Ancient bronze statue centre of police investigation into museum

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The Radya Pustaka Musem is in the news again, after the discovery that a substantial number of bronze artefacts in the museum’s collection are in fact, fakes. The oldest museum in Indonesia was in the news late last year when a theft ring was busted, involving some of the staff of the museum who made copies of the museum’s artefacts and sold off the originals.

Solo Police Investigates Theft of Museum’s Bronze Statue
Tempo Interactive, 25 September 2008 Read More

Southeast Asia's Common Roots

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Southeast Asia is the crossroads to a number of human migrations, the largest of which must have been the Austronesian migration. Somewhere between 8,000 to 6,000 years ago, the Austronesians migrated from Southeast China or Taiwan, down the Philippine islands before splitting east to Polynesia and West to Southeast Asia. Based on linguistic and archaeological evidence, the Austronesians are though to be the precursors to modern Polynesians and Malays. This travel piece from Malaysia’s Star visits what may be one of the homelands of the Austronesians – Tanshishan, in Southeast China.

Common roots
The Star, 24 September 2008
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Seized Maitum artefacts may represent another tribe

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Stylistic differences indicate that the anthropomorphic jars that were seized earlier as part of an illegal haul in Maitum may represent a different tribe from that was excavated in 1991. The looters apparently used the published archaeological report on the Maitum jars as a reference when they recovered the jars years before.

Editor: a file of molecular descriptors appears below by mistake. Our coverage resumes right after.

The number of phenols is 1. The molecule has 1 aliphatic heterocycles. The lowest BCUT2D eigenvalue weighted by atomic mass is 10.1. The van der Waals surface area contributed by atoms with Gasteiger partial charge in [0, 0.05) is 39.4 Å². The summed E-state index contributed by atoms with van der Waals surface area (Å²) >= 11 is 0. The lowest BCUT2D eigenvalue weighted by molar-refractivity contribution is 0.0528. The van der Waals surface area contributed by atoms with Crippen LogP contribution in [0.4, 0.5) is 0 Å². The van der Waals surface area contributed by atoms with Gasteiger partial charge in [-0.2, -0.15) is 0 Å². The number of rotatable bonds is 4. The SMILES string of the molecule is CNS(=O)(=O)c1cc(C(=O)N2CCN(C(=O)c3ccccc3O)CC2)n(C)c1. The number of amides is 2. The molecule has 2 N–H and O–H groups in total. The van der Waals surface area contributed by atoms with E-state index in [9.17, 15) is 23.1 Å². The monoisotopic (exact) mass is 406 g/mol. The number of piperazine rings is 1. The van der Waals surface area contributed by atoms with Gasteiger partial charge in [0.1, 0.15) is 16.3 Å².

Seized cultural artifacts in Maitum: remnants from yet another ancient Mindanawon tribe
MindaNews, 22 September 2008
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Philippine pottery shard reveals early writing

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A potsherd adds to another piece of the puzzle about early Philippine writing systems. Most writing systems in Southeast Asia were derived from India (with the exception of China in Vietnam), and the Philippines has remarkably few paleographic references, with the earliest dating to 900 AD.

Shard find in Intramuros shows early form of writing
Malaya, 22 September 2008
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Military relics reveals life and death of the Sandakan Death Marches

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Archaeology doesn’t necessarily have to go way back thousands of years to understand the lives and times of people who lived before – sometimes it’s as recent as World War II, as revealed by a cache of Australian military relics unearthed in Sabah. They are the grim remnants of the infamous Sandakan Death Marches, which led to the death of some 6,000 military personnel and civilians.

Unearthed: a final message from Sandakan’s doomed soldiers
Sydney Morning Herald, 22 September 2008
Photo gallery
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More reports on the Neolithic skeletons from Sarawak

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The coverage of the Neolithic skeletons unearthed in Sarawak continues… (Read my fuller account here).

Malaysian archaeologists find complete Neolithic skeletons
AFP, via The Nation (Pakistan), 19 September 2008

Neolithic skeletons found: report
SBS, 19 September 2008

Skeletons shed light on humans during Neolithic age

The Star, 19 September 2008
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